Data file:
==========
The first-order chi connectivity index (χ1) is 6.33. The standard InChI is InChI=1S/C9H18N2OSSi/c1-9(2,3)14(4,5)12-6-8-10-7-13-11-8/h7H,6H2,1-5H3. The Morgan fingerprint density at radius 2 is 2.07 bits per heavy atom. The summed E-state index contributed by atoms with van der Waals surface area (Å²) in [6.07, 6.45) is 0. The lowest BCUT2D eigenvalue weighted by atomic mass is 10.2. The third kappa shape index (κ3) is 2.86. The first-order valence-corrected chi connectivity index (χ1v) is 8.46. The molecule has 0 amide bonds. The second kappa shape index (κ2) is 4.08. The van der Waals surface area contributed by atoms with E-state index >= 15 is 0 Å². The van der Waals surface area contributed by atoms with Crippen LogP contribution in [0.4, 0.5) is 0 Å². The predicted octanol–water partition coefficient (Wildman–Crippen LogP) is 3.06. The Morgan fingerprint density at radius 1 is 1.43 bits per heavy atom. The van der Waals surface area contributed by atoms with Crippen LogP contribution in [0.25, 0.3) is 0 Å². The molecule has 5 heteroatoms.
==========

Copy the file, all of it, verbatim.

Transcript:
The first-order chi connectivity index (χ1) is 6.33. The standard InChI is InChI=1S/C9H18N2OSSi/c1-9(2,3)14(4,5)12-6-8-10-7-13-11-8/h7H,6H2,1-5H3. The Morgan fingerprint density at radius 2 is 2.07 bits per heavy atom. The summed E-state index contributed by atoms with van der Waals surface area (Å²) in [6.07, 6.45) is 0. The lowest BCUT2D eigenvalue weighted by atomic mass is 10.2. The third kappa shape index (κ3) is 2.86. The first-order valence-corrected chi connectivity index (χ1v) is 8.46. The molecule has 0 amide bonds. The second kappa shape index (κ2) is 4.08. The van der Waals surface area contributed by atoms with E-state index >= 15 is 0 Å². The van der Waals surface area contributed by atoms with Crippen LogP contribution in [0.4, 0.5) is 0 Å². The predicted octanol–water partition coefficient (Wildman–Crippen LogP) is 3.06. The Morgan fingerprint density at radius 1 is 1.43 bits per heavy atom. The van der Waals surface area contributed by atoms with Crippen LogP contribution in [0.25, 0.3) is 0 Å². The molecule has 5 heteroatoms.